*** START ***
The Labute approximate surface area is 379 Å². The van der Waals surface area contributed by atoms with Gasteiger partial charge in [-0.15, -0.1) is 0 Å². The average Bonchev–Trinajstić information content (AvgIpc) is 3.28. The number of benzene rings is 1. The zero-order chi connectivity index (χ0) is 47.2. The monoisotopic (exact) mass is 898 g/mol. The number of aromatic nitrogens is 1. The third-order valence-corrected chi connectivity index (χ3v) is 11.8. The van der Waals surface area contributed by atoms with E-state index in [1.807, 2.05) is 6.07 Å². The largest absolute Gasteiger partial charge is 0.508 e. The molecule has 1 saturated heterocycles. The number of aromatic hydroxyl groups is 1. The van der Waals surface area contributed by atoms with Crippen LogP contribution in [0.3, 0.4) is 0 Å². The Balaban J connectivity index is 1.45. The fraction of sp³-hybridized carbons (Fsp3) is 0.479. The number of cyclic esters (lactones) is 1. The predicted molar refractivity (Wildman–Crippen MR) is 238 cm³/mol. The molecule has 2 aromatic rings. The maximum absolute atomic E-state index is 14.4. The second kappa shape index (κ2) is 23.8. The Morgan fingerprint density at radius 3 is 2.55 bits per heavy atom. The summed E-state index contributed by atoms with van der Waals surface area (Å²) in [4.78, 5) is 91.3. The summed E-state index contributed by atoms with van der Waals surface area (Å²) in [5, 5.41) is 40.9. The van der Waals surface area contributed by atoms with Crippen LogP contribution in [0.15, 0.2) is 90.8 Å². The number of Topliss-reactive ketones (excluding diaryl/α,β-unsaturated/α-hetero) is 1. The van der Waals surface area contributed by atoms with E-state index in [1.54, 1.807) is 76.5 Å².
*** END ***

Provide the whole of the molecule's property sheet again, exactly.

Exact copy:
The Labute approximate surface area is 379 Å². The van der Waals surface area contributed by atoms with Gasteiger partial charge in [-0.15, -0.1) is 0 Å². The average Bonchev–Trinajstić information content (AvgIpc) is 3.28. The number of benzene rings is 1. The zero-order chi connectivity index (χ0) is 47.2. The monoisotopic (exact) mass is 898 g/mol. The number of aromatic nitrogens is 1. The third-order valence-corrected chi connectivity index (χ3v) is 11.8. The van der Waals surface area contributed by atoms with E-state index in [1.807, 2.05) is 6.07 Å². The largest absolute Gasteiger partial charge is 0.508 e. The molecule has 1 saturated heterocycles. The number of aromatic hydroxyl groups is 1. The van der Waals surface area contributed by atoms with Crippen LogP contribution in [0.3, 0.4) is 0 Å². The Balaban J connectivity index is 1.45. The fraction of sp³-hybridized carbons (Fsp3) is 0.479. The number of cyclic esters (lactones) is 1. The predicted molar refractivity (Wildman–Crippen MR) is 238 cm³/mol. The molecule has 2 aromatic rings. The maximum absolute atomic E-state index is 14.4. The second kappa shape index (κ2) is 23.8. The Morgan fingerprint density at radius 3 is 2.55 bits per heavy atom. The summed E-state index contributed by atoms with van der Waals surface area (Å²) in [4.78, 5) is 91.3. The summed E-state index contributed by atoms with van der Waals surface area (Å²) in [5, 5.41) is 40.9. The van der Waals surface area contributed by atoms with Crippen LogP contribution in [0.15, 0.2) is 90.8 Å². The number of Topliss-reactive ketones (excluding diaryl/α,β-unsaturated/α-hetero) is 1. The van der Waals surface area contributed by atoms with E-state index in [1.54, 1.807) is 76.5 Å².